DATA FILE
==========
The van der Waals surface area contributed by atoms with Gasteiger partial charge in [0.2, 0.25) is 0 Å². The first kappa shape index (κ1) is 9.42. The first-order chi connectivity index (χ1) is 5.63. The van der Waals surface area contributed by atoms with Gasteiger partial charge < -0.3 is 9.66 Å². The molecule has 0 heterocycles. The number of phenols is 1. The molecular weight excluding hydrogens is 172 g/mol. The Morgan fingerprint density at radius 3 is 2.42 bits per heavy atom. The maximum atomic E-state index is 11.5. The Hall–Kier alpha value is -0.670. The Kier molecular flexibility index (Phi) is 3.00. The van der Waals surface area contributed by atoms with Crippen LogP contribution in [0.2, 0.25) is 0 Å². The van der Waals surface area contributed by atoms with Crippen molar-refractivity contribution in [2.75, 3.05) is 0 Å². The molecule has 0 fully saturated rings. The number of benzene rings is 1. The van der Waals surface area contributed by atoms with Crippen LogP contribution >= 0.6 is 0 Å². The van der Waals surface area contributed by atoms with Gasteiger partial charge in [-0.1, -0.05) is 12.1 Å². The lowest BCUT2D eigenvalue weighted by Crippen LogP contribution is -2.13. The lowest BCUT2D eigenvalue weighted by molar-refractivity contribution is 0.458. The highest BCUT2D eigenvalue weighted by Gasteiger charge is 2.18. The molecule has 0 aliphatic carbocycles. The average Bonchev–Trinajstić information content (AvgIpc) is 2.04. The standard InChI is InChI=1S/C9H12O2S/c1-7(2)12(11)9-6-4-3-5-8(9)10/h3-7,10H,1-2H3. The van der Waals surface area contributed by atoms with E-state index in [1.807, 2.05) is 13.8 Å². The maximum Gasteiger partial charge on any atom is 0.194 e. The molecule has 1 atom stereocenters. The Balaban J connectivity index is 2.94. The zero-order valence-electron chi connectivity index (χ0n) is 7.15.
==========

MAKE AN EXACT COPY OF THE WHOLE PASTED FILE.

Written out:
The van der Waals surface area contributed by atoms with Gasteiger partial charge in [0.2, 0.25) is 0 Å². The first kappa shape index (κ1) is 9.42. The first-order chi connectivity index (χ1) is 5.63. The van der Waals surface area contributed by atoms with Gasteiger partial charge < -0.3 is 9.66 Å². The molecule has 0 heterocycles. The number of phenols is 1. The molecular weight excluding hydrogens is 172 g/mol. The Morgan fingerprint density at radius 3 is 2.42 bits per heavy atom. The maximum atomic E-state index is 11.5. The Hall–Kier alpha value is -0.670. The Kier molecular flexibility index (Phi) is 3.00. The van der Waals surface area contributed by atoms with Crippen LogP contribution in [0.2, 0.25) is 0 Å². The van der Waals surface area contributed by atoms with Crippen molar-refractivity contribution in [2.75, 3.05) is 0 Å². The molecule has 0 fully saturated rings. The number of benzene rings is 1. The van der Waals surface area contributed by atoms with Crippen LogP contribution >= 0.6 is 0 Å². The van der Waals surface area contributed by atoms with Gasteiger partial charge in [-0.1, -0.05) is 12.1 Å². The lowest BCUT2D eigenvalue weighted by Crippen LogP contribution is -2.13. The lowest BCUT2D eigenvalue weighted by molar-refractivity contribution is 0.458. The highest BCUT2D eigenvalue weighted by Gasteiger charge is 2.18. The molecule has 0 aliphatic carbocycles. The average Bonchev–Trinajstić information content (AvgIpc) is 2.04. The standard InChI is InChI=1S/C9H12O2S/c1-7(2)12(11)9-6-4-3-5-8(9)10/h3-7,10H,1-2H3. The van der Waals surface area contributed by atoms with E-state index in [1.807, 2.05) is 13.8 Å². The maximum Gasteiger partial charge on any atom is 0.194 e. The molecule has 1 atom stereocenters. The Balaban J connectivity index is 2.94. The zero-order valence-electron chi connectivity index (χ0n) is 7.15.